Holy living is based on the pure doctrine of the gospel. If you know how God justifies you, namely, freely by his grace alone on account of Christ shedding his blood for you on the cross, then you know how to love your neighbor. If you think that you must do the good things God requires before God will forgive you your sins then you will think that others must do the good things you require before you will forgive them of their sins. If you don’t understand your need for forgiveness first of all, your unforgiven sins will make you blind.
If the blind lead the blind, they both fall down. You are spiritually blind until God forgives you and you know you are forgiven. You have to know the teaching of forgiveness before you can live the life of forgiveness. God teaches you his gospel. It enriches you. It enlightens you. It opens your eyes to see God’s mercy, God’s grace, God’s forgiveness, as you see God placing all your sin on Jesus and Jesus paying for it by his blood and removing it from you as far as the east is from the west. The pure doctrine, that is, the pure teaching of the gospel is never just head knowledge that you file away somewhere in the back of your brain. It is heart knowledge. It penetrates into the very heart of your being, capturing your affections, changing your mind, and giving you a desire to give what God has given to you.
Religious people can be a real pain. We all know what I’m talking about. Nobody minds religious goodie-two-shoes as long as they display a bit of humility. But it’s the insufferable arrogance of religious people feeling it’s their duty to point out all of your faults that turns people off on religion altogether.
But do you know what? It’s the politically correct, anti-Christian, godless crowd that is the most intolerant, the most judgmental, the most critical of folks who don’t toe the line in parroting the right words, and reciting the right slogans. That’s because the judgmental heart is the natural condition of sinful humanity. The only way our hearts can be softened so that we can forgive others freely from our hearts is if God himself removes the plank out of our eyes by forgiving us our sins, washing us in Holy Baptism, justifying us by God’s grace alone so that we stand before God as righteous saints, clothed with nothing less than the blood and righteousness of Jesus.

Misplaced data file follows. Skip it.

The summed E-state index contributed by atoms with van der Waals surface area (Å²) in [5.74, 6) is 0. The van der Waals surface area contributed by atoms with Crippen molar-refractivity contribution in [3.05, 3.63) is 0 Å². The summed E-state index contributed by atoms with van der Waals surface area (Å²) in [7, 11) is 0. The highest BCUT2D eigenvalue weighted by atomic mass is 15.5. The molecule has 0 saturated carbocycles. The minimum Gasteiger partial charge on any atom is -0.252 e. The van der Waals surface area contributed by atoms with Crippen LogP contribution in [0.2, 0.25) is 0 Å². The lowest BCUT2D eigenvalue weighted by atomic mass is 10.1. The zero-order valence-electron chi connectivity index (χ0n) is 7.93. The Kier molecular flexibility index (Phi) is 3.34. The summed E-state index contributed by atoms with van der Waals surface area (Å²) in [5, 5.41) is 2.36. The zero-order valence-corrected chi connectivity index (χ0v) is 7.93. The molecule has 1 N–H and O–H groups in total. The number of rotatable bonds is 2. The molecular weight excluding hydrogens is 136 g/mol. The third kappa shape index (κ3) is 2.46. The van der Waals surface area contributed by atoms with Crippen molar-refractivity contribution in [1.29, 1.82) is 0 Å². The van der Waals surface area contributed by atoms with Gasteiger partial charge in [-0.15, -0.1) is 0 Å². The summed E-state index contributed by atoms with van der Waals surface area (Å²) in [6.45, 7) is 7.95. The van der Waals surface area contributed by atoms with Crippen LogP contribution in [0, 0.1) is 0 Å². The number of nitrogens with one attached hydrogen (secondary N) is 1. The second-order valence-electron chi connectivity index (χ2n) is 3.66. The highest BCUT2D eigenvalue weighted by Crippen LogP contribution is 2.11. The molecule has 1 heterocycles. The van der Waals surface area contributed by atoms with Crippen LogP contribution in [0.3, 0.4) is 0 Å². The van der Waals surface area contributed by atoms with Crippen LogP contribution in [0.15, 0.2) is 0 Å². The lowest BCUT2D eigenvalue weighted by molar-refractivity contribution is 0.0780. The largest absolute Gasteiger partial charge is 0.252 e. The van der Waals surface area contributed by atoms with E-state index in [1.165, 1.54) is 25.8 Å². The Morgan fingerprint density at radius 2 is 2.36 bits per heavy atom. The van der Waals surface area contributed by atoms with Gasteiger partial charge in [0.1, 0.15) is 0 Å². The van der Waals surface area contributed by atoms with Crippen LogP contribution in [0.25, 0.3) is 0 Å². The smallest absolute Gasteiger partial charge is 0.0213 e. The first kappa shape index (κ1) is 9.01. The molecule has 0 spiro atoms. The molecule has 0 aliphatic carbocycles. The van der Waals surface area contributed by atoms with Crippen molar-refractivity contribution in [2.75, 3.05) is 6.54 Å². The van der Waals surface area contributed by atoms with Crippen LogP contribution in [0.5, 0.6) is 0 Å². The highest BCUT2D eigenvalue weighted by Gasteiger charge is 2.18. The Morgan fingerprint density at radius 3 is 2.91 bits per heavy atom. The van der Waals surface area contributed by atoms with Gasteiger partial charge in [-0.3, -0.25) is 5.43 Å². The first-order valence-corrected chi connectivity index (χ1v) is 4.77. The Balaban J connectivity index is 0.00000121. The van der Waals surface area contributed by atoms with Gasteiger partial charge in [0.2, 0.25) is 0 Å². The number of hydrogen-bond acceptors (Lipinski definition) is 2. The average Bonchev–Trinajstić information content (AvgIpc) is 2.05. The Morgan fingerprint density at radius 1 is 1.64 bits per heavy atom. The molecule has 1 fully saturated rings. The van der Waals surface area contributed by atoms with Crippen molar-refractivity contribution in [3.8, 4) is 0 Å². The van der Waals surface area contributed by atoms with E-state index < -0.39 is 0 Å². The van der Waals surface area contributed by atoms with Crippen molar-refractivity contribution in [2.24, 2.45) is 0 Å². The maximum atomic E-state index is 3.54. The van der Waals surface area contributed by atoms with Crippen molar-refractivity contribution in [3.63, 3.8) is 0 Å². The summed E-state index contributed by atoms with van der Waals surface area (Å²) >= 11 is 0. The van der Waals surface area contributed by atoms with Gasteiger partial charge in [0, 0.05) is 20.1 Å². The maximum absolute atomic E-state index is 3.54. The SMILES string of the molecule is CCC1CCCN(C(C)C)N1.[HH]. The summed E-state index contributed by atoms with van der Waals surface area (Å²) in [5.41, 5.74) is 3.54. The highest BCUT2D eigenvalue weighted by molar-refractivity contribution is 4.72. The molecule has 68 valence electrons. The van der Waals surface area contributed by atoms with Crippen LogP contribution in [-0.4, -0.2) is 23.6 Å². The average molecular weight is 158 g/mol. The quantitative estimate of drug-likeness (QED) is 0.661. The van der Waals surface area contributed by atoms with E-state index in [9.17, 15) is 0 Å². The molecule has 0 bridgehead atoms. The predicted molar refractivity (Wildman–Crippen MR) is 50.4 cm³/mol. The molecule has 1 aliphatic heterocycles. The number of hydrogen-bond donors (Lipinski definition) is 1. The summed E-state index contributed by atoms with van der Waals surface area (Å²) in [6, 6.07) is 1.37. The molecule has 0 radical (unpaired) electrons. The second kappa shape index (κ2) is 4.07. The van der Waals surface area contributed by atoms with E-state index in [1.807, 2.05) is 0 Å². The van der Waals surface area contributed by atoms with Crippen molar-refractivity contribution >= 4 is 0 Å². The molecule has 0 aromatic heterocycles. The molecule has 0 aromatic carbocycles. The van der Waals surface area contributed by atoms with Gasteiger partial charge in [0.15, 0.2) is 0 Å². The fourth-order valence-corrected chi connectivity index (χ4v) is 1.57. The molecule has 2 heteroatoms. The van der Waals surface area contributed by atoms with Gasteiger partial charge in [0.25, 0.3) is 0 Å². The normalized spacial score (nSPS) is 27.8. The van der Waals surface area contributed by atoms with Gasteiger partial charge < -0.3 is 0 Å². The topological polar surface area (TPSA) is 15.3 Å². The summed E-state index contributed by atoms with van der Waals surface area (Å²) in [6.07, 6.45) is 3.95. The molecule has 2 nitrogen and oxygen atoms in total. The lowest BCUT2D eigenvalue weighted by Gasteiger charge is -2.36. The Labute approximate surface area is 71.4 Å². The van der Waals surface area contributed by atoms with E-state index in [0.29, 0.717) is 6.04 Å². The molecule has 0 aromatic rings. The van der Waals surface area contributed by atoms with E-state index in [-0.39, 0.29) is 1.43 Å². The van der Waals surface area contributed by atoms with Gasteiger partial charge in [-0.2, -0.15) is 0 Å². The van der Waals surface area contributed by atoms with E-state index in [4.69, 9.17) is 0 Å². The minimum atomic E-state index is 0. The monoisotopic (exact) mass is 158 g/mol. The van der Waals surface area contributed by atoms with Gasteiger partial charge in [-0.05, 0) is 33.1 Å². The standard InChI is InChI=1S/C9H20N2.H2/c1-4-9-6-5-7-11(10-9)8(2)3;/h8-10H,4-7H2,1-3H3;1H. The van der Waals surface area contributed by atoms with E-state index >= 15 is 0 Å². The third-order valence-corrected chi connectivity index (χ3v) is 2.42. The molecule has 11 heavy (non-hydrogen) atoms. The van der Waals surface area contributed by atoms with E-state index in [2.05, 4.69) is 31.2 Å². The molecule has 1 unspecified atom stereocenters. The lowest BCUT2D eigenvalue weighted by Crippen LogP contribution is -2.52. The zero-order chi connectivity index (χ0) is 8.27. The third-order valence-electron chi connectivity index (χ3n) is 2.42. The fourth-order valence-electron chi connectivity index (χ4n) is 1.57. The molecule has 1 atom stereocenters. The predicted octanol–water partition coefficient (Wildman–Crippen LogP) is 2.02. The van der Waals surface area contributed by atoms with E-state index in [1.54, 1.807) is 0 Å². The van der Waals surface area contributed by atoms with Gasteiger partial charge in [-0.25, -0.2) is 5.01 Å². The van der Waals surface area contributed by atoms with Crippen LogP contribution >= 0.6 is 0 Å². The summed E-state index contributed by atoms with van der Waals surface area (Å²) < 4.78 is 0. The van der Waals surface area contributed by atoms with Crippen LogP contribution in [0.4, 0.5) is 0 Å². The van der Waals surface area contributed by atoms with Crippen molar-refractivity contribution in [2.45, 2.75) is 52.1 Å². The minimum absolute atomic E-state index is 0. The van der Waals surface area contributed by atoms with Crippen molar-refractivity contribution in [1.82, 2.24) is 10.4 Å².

This is doctrine I’m preaching you. This is the teaching that defines, directs, and empowers you to live Christian lives. Only forgiven sinners who trust in the forgiveness that Jesus alone has won for us all can show true mercy and nonjudgmental love. You cannot give what you don’t have. The teaching we confess on the day we are confirmed is centered in Christ, the Lamb of God, who takes away the sin of the world. This teaching is our life. Life is good.
Rolf D. Preus